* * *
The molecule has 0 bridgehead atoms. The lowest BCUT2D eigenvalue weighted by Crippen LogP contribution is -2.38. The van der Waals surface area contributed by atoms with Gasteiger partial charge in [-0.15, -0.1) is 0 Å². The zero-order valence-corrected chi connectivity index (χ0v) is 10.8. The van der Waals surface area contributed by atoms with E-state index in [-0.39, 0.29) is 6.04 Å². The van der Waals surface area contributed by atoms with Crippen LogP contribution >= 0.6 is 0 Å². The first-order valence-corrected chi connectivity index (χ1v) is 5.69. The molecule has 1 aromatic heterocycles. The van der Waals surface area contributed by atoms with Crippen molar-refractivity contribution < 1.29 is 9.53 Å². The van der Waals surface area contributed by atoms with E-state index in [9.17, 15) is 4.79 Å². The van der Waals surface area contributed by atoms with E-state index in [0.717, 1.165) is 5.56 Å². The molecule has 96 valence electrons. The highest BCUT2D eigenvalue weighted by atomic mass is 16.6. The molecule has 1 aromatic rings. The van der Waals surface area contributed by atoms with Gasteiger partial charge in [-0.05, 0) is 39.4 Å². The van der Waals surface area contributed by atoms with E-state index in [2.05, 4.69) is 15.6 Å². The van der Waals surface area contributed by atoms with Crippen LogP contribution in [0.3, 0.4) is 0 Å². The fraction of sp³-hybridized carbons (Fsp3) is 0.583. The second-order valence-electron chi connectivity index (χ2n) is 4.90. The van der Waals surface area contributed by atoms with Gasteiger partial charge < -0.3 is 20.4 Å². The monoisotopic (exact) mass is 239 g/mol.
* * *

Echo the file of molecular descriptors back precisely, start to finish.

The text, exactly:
The molecule has 0 bridgehead atoms. The lowest BCUT2D eigenvalue weighted by Crippen LogP contribution is -2.38. The van der Waals surface area contributed by atoms with Gasteiger partial charge in [-0.15, -0.1) is 0 Å². The zero-order valence-corrected chi connectivity index (χ0v) is 10.8. The van der Waals surface area contributed by atoms with E-state index in [-0.39, 0.29) is 6.04 Å². The van der Waals surface area contributed by atoms with Crippen LogP contribution >= 0.6 is 0 Å². The first-order valence-corrected chi connectivity index (χ1v) is 5.69. The molecule has 1 aromatic heterocycles. The van der Waals surface area contributed by atoms with Crippen molar-refractivity contribution < 1.29 is 9.53 Å². The van der Waals surface area contributed by atoms with E-state index in [9.17, 15) is 4.79 Å². The van der Waals surface area contributed by atoms with E-state index in [0.717, 1.165) is 5.56 Å². The molecule has 96 valence electrons. The highest BCUT2D eigenvalue weighted by atomic mass is 16.6. The molecule has 1 aromatic rings. The van der Waals surface area contributed by atoms with Gasteiger partial charge in [-0.05, 0) is 39.4 Å². The van der Waals surface area contributed by atoms with E-state index in [2.05, 4.69) is 15.6 Å². The van der Waals surface area contributed by atoms with Crippen LogP contribution in [0.3, 0.4) is 0 Å². The fraction of sp³-hybridized carbons (Fsp3) is 0.583. The second-order valence-electron chi connectivity index (χ2n) is 4.90. The van der Waals surface area contributed by atoms with Gasteiger partial charge < -0.3 is 20.4 Å². The monoisotopic (exact) mass is 239 g/mol.